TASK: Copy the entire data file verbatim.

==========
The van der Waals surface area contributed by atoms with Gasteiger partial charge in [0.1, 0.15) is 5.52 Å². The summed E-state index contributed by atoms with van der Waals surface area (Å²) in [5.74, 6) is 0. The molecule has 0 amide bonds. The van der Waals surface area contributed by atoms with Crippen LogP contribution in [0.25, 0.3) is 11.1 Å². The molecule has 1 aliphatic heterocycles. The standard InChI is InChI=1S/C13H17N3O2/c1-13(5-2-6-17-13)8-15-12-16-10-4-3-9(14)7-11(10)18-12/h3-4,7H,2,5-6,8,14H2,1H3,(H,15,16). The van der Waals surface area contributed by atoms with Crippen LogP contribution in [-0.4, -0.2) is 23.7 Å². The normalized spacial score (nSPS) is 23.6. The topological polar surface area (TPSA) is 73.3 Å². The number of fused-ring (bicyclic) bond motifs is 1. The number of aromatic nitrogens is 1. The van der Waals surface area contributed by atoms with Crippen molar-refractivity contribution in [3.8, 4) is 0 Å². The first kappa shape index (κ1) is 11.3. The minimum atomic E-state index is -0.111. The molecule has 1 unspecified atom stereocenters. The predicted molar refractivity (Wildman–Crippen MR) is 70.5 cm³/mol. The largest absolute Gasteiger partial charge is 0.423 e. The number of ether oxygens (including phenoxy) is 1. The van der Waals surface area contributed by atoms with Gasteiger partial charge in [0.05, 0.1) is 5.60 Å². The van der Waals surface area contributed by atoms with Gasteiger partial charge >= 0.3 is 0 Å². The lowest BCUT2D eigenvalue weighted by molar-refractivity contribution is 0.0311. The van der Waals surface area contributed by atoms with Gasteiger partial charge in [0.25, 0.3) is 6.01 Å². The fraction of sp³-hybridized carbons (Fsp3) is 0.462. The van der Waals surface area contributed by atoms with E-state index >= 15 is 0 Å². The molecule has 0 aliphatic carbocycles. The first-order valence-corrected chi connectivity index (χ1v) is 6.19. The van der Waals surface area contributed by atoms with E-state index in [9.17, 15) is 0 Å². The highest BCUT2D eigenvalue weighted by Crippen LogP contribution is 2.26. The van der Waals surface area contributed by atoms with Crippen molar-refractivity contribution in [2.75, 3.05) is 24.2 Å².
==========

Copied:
The van der Waals surface area contributed by atoms with Gasteiger partial charge in [0.1, 0.15) is 5.52 Å². The summed E-state index contributed by atoms with van der Waals surface area (Å²) in [5.74, 6) is 0. The molecule has 0 amide bonds. The van der Waals surface area contributed by atoms with Crippen LogP contribution in [0.25, 0.3) is 11.1 Å². The molecule has 1 aliphatic heterocycles. The standard InChI is InChI=1S/C13H17N3O2/c1-13(5-2-6-17-13)8-15-12-16-10-4-3-9(14)7-11(10)18-12/h3-4,7H,2,5-6,8,14H2,1H3,(H,15,16). The van der Waals surface area contributed by atoms with Crippen LogP contribution in [-0.4, -0.2) is 23.7 Å². The normalized spacial score (nSPS) is 23.6. The topological polar surface area (TPSA) is 73.3 Å². The number of fused-ring (bicyclic) bond motifs is 1. The number of aromatic nitrogens is 1. The van der Waals surface area contributed by atoms with Crippen molar-refractivity contribution in [3.8, 4) is 0 Å². The first kappa shape index (κ1) is 11.3. The minimum atomic E-state index is -0.111. The molecule has 1 unspecified atom stereocenters. The predicted molar refractivity (Wildman–Crippen MR) is 70.5 cm³/mol. The largest absolute Gasteiger partial charge is 0.423 e. The number of ether oxygens (including phenoxy) is 1. The van der Waals surface area contributed by atoms with Gasteiger partial charge in [0.05, 0.1) is 5.60 Å². The van der Waals surface area contributed by atoms with Gasteiger partial charge >= 0.3 is 0 Å². The lowest BCUT2D eigenvalue weighted by molar-refractivity contribution is 0.0311. The van der Waals surface area contributed by atoms with Gasteiger partial charge in [0.25, 0.3) is 6.01 Å². The fraction of sp³-hybridized carbons (Fsp3) is 0.462. The van der Waals surface area contributed by atoms with E-state index >= 15 is 0 Å². The molecule has 0 aliphatic carbocycles. The first-order valence-corrected chi connectivity index (χ1v) is 6.19. The van der Waals surface area contributed by atoms with E-state index in [9.17, 15) is 0 Å². The highest BCUT2D eigenvalue weighted by Crippen LogP contribution is 2.26. The van der Waals surface area contributed by atoms with Crippen molar-refractivity contribution in [2.75, 3.05) is 24.2 Å².